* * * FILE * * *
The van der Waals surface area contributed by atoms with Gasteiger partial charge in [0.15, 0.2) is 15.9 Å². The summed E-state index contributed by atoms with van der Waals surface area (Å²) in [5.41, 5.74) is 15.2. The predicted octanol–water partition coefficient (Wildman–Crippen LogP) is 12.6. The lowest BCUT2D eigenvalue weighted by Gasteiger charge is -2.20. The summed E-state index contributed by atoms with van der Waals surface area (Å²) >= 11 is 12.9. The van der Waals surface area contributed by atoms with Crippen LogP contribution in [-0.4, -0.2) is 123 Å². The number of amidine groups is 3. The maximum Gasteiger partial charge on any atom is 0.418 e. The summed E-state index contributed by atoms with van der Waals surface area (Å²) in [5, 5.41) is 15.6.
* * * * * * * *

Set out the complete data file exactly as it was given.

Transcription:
The van der Waals surface area contributed by atoms with Gasteiger partial charge in [0.15, 0.2) is 15.9 Å². The summed E-state index contributed by atoms with van der Waals surface area (Å²) in [5.41, 5.74) is 15.2. The predicted octanol–water partition coefficient (Wildman–Crippen LogP) is 12.6. The lowest BCUT2D eigenvalue weighted by Gasteiger charge is -2.20. The summed E-state index contributed by atoms with van der Waals surface area (Å²) >= 11 is 12.9. The van der Waals surface area contributed by atoms with Crippen LogP contribution in [-0.4, -0.2) is 123 Å². The number of amidine groups is 3. The maximum Gasteiger partial charge on any atom is 0.418 e. The summed E-state index contributed by atoms with van der Waals surface area (Å²) in [5, 5.41) is 15.6.